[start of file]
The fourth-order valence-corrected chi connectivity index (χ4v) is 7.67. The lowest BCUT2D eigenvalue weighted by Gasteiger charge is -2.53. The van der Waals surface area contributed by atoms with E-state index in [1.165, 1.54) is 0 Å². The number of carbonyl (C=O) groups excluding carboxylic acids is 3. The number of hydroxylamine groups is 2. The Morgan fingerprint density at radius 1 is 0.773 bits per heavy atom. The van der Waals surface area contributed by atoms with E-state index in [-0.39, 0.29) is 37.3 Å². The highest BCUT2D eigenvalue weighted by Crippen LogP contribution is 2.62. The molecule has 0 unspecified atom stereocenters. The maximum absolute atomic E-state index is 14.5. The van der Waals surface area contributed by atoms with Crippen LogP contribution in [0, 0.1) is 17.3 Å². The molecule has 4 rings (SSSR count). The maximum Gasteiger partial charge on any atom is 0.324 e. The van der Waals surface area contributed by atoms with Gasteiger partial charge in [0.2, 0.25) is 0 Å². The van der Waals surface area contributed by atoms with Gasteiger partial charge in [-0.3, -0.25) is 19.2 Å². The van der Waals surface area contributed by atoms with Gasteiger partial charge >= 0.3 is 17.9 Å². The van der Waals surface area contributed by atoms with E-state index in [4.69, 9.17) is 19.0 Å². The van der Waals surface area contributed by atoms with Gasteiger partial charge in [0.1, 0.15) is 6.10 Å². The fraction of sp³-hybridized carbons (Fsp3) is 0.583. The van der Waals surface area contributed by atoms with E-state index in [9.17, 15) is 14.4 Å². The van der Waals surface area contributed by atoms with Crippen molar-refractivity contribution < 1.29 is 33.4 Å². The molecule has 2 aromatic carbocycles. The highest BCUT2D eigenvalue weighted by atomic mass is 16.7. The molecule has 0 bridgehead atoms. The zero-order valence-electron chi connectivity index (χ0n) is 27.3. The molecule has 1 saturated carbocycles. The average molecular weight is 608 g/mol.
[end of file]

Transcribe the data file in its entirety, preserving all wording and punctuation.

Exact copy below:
The fourth-order valence-corrected chi connectivity index (χ4v) is 7.67. The lowest BCUT2D eigenvalue weighted by Gasteiger charge is -2.53. The van der Waals surface area contributed by atoms with E-state index in [1.165, 1.54) is 0 Å². The number of carbonyl (C=O) groups excluding carboxylic acids is 3. The number of hydroxylamine groups is 2. The Morgan fingerprint density at radius 1 is 0.773 bits per heavy atom. The van der Waals surface area contributed by atoms with E-state index in [-0.39, 0.29) is 37.3 Å². The highest BCUT2D eigenvalue weighted by Crippen LogP contribution is 2.62. The molecule has 0 unspecified atom stereocenters. The maximum absolute atomic E-state index is 14.5. The van der Waals surface area contributed by atoms with Crippen LogP contribution in [0, 0.1) is 17.3 Å². The molecule has 4 rings (SSSR count). The maximum Gasteiger partial charge on any atom is 0.324 e. The van der Waals surface area contributed by atoms with Gasteiger partial charge in [0.2, 0.25) is 0 Å². The van der Waals surface area contributed by atoms with Gasteiger partial charge in [-0.3, -0.25) is 19.2 Å². The van der Waals surface area contributed by atoms with Gasteiger partial charge >= 0.3 is 17.9 Å². The van der Waals surface area contributed by atoms with E-state index in [4.69, 9.17) is 19.0 Å². The van der Waals surface area contributed by atoms with Gasteiger partial charge in [0.1, 0.15) is 6.10 Å². The fraction of sp³-hybridized carbons (Fsp3) is 0.583. The van der Waals surface area contributed by atoms with E-state index in [9.17, 15) is 14.4 Å². The van der Waals surface area contributed by atoms with Crippen molar-refractivity contribution < 1.29 is 33.4 Å². The molecule has 2 aromatic carbocycles. The highest BCUT2D eigenvalue weighted by atomic mass is 16.7. The molecule has 0 bridgehead atoms. The zero-order valence-electron chi connectivity index (χ0n) is 27.3. The molecule has 1 saturated carbocycles. The average molecular weight is 608 g/mol.